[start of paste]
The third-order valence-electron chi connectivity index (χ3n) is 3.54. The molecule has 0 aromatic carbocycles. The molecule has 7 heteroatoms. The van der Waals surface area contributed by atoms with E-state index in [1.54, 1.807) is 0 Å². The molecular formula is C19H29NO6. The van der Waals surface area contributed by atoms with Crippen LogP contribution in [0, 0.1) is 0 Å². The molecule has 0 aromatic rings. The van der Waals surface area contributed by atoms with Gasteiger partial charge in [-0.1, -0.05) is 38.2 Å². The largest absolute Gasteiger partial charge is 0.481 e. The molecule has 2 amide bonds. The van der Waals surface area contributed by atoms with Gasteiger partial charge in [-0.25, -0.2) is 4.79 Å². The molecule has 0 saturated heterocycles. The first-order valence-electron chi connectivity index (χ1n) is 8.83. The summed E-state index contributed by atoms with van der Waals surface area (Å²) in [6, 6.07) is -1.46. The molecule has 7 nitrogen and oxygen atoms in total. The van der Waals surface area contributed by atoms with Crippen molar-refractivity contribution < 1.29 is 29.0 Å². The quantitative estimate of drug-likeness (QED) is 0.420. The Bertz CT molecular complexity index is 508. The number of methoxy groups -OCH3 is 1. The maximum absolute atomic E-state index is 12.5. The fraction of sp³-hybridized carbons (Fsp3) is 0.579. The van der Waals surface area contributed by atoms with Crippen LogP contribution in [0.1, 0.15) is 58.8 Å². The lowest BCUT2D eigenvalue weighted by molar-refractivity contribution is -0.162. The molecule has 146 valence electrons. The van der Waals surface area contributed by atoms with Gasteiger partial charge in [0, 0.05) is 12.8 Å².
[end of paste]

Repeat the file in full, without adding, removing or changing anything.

The third-order valence-electron chi connectivity index (χ3n) is 3.54. The molecule has 0 aromatic carbocycles. The molecule has 7 heteroatoms. The van der Waals surface area contributed by atoms with E-state index in [1.54, 1.807) is 0 Å². The molecular formula is C19H29NO6. The van der Waals surface area contributed by atoms with Crippen LogP contribution in [0, 0.1) is 0 Å². The molecule has 0 aromatic rings. The van der Waals surface area contributed by atoms with Gasteiger partial charge in [-0.1, -0.05) is 38.2 Å². The largest absolute Gasteiger partial charge is 0.481 e. The molecule has 2 amide bonds. The van der Waals surface area contributed by atoms with Gasteiger partial charge in [-0.25, -0.2) is 4.79 Å². The molecule has 0 saturated heterocycles. The first-order valence-electron chi connectivity index (χ1n) is 8.83. The summed E-state index contributed by atoms with van der Waals surface area (Å²) in [6, 6.07) is -1.46. The molecule has 7 nitrogen and oxygen atoms in total. The van der Waals surface area contributed by atoms with Crippen molar-refractivity contribution < 1.29 is 29.0 Å². The quantitative estimate of drug-likeness (QED) is 0.420. The Bertz CT molecular complexity index is 508. The number of methoxy groups -OCH3 is 1. The maximum absolute atomic E-state index is 12.5. The fraction of sp³-hybridized carbons (Fsp3) is 0.579. The van der Waals surface area contributed by atoms with Crippen LogP contribution in [0.1, 0.15) is 58.8 Å². The lowest BCUT2D eigenvalue weighted by molar-refractivity contribution is -0.162. The molecule has 146 valence electrons. The van der Waals surface area contributed by atoms with Gasteiger partial charge in [0, 0.05) is 12.8 Å².